Small-Business Owners Deserve a Vacation


Less than half of small-business owners said they would take a summer vacation lasting at least one week in 2013. Many self-employed individuals are reluctant to take time off because they worry about disappointing clients, missing opportunities, or losing income while they are away.1

Unfortunately, working too hard and waiting too long between vacations may not be good for your health or the future of your business. One long-term cardiovascular study reported a link between frequent vacations and longer, healthier lives, and another found that men who skipped vacations for several years were 30% more likely to have heart attacks than those who took at least one week off from work each year.2

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A little bit of rest and relaxation could help you reduce stress, refresh, and become a more productive leader upon your return, and it also may allow your employees to grow. Moreover, a company that runs efficiently in your absence might be more valuable if or when you decide to sell.

Give Yourself a Break
Some advance preparation could make it easier to fit a personal vacation into your business plans.

  • Schedule trips carefully. Your business may have predictable slow or busy periods, so choose a timeframe when your presence may be less critical. Plan ahead so you can work around these dates when setting up important meetings or events.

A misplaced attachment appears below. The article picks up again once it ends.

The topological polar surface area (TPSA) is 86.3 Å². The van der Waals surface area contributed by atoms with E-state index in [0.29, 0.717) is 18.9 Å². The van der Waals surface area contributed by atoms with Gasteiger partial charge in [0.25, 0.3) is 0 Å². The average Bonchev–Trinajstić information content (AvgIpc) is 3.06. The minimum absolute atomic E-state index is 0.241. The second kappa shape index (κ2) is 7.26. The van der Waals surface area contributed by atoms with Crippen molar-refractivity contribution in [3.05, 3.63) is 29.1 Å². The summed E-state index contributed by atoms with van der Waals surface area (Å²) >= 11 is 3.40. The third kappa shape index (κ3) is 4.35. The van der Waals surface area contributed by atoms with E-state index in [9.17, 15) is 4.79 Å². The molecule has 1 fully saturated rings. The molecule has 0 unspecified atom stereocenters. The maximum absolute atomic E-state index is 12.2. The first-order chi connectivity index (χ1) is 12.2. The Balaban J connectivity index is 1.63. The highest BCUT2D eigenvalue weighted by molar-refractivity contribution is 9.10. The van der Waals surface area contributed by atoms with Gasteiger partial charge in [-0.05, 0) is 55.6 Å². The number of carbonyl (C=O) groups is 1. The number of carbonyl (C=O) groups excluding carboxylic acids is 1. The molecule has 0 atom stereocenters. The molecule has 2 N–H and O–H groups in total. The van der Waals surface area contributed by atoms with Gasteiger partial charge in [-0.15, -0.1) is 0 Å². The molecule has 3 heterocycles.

• Decide how to delegate. Train one or more key employees to cover specific responsibilities while you are away. Have each person take over those tasks about a week before you leave. This process may help you anticipate potential problems and provide guidance for how they might be handled.
  • Manage client expectations. Tell important clients that you will be away and reassure them that their projects and needs will not be neglected. Give them names of people to contact if they should need assistance. Set up an automatic email response that includes the same information.

Few business owners are able to avoid communication with the office completely. To get the respite you need and deserve — and keep from disappointing family or friends — you may want to schedule a short window of time to check emails and make business-related calls.

1) USA Today, October 28, 2013
2) Psychology Today, May 30, 2013

The information in this article is not intended to be tax or legal advice, and it may not be relied on for the purpose of avoiding any federal tax penalties. You are encouraged to seek tax or legal advice from an independent professional advisor. The content is derived from sources believed to be accurate. Neither the information presented nor any opinion expressed constitutes a solicitation for the purchase or sale of any security. This material was written and prepared by Emerald. © 2015 Emerald Connect, LLC


Lamont Financial Services
250 Bel Marin Keys Blvd, Suite F3 Novato, CA 94949
Phone: (415)883-5200
www.lamontfinancial.com jlamont@lamontfinancialservices.com

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